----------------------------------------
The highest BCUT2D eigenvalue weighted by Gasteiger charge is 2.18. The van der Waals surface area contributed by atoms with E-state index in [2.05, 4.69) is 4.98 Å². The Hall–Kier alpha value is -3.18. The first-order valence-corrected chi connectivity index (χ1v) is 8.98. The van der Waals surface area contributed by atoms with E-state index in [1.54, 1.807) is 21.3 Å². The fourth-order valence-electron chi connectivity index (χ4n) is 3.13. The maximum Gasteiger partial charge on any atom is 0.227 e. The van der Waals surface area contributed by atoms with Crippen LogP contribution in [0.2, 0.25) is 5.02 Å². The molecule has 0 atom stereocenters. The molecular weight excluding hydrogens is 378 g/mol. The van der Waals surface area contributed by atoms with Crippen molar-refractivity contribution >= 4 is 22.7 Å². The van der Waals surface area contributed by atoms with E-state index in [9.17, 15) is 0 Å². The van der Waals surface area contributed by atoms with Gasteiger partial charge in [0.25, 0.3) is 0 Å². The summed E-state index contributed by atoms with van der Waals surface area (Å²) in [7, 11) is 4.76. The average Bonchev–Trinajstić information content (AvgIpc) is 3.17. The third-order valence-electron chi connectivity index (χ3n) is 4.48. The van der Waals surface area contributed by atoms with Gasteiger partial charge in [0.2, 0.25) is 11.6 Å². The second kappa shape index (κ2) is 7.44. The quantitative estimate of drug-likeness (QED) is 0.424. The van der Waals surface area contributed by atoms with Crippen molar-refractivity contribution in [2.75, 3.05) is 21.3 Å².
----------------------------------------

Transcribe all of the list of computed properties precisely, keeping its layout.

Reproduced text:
The highest BCUT2D eigenvalue weighted by Gasteiger charge is 2.18. The van der Waals surface area contributed by atoms with E-state index in [2.05, 4.69) is 4.98 Å². The Hall–Kier alpha value is -3.18. The first-order valence-corrected chi connectivity index (χ1v) is 8.98. The van der Waals surface area contributed by atoms with E-state index in [1.54, 1.807) is 21.3 Å². The fourth-order valence-electron chi connectivity index (χ4n) is 3.13. The maximum Gasteiger partial charge on any atom is 0.227 e. The van der Waals surface area contributed by atoms with Crippen LogP contribution in [0.2, 0.25) is 5.02 Å². The molecule has 0 atom stereocenters. The molecular weight excluding hydrogens is 378 g/mol. The van der Waals surface area contributed by atoms with Crippen molar-refractivity contribution >= 4 is 22.7 Å². The van der Waals surface area contributed by atoms with E-state index in [9.17, 15) is 0 Å². The van der Waals surface area contributed by atoms with Gasteiger partial charge in [0.25, 0.3) is 0 Å². The summed E-state index contributed by atoms with van der Waals surface area (Å²) in [7, 11) is 4.76. The average Bonchev–Trinajstić information content (AvgIpc) is 3.17. The third-order valence-electron chi connectivity index (χ3n) is 4.48. The van der Waals surface area contributed by atoms with Gasteiger partial charge in [0.2, 0.25) is 11.6 Å². The second kappa shape index (κ2) is 7.44. The quantitative estimate of drug-likeness (QED) is 0.424. The van der Waals surface area contributed by atoms with Crippen molar-refractivity contribution in [2.75, 3.05) is 21.3 Å².